Once known as ‘the bread basket of Africa’, years of economic turmoil and climate change means life remains precarious for many: 1 in 4 children in Zimbabwe are malnourished. Many families remain vulnerable to disease, malnutrition and the increasing risk of natural disasters and climate change.
Now, families across Zimbabwe face not having enough to eat in the coming months because of a crippling drought.
CAFOD in Zimbabwe
At CAFOD we’ve been supporting partners in Zimbabwe since the 1970s working in partnership with Diocesan Caritas branches, Justice and Peace Commissions and other organisations which are part of the Zimbabwe Catholic Bishops’ Conference, amongst others. 40-plus years of support mean we can better understand challenges and how to address them.
With your donations we are:
- Providing vital assistance to people living with HIV and AIDS, working to reduce stigma and discrimination, providing skills training and equipment to boost income and specialised nutrition and health advice.
- Offering specialised support to children affected by HIV, ensuring access to essential education and healthcare services and that their voices are heard both locally and nationally.
- Training community health care workers to reduce malnutrition.
- Constructing safe water and sanitation facilities for communities.
- Providing seeds, tools and training to vulnerable families enabling them to earn money, become more resilient to climate change, reduce dependency on food aid and improve nutrition.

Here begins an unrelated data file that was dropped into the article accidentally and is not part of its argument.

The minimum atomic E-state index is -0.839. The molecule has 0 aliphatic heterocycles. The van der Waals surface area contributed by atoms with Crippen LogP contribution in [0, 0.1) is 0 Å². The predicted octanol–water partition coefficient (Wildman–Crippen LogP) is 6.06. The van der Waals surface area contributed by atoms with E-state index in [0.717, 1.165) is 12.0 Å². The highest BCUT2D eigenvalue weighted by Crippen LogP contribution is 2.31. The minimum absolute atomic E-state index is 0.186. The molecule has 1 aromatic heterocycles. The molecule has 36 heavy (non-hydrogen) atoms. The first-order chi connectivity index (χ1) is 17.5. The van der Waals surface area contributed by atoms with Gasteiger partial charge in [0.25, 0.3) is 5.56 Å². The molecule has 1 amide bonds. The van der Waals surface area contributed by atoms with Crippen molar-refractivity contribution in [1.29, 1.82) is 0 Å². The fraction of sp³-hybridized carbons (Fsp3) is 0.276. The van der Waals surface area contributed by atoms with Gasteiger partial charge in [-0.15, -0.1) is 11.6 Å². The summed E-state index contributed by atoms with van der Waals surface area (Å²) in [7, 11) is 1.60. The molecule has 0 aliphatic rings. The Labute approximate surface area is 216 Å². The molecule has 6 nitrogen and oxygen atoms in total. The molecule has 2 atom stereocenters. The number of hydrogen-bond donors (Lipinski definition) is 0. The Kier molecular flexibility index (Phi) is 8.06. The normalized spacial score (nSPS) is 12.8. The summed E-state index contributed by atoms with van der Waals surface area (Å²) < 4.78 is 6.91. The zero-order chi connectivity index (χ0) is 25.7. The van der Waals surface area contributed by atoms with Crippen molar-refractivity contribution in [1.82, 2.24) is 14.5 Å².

- Helping people to get involved with local issues by taking part in processes like elections and local authority budgeting.
Meet Marian from Zimbabwe
When Marian Magumise’s children were younger, she didn’t have enough to feed them. Hunger made Marian tired and feverish, but she knew the hunger must be worse for her children. She’d leave her son Tawanda in the morning while she went looking for work, and when she came back hours later, he would still be sitting in the same place.
CAFOD gave Marian vegetable seeds, nutrition and farming training, fencing off a community vegetable garden to keep it safe from livestock. Marian is now growing a range of nutritious vegetables, nuts and beans for her children. Tawanda, now 21, also has his own vegetable plot.
Marian’s youngest son, Svondo, is healthy and growing well compared to when Tawanda was his age. He has a good diet and especially loves peanut butter.
I’m very grateful to CAFOD supporters for what they’ve done. You have been a bridge from a place of suffering to a better world. If I were to meet you, it would be such a blessing. I’d like to ask you, what drives you to give to others? Is it your kindness?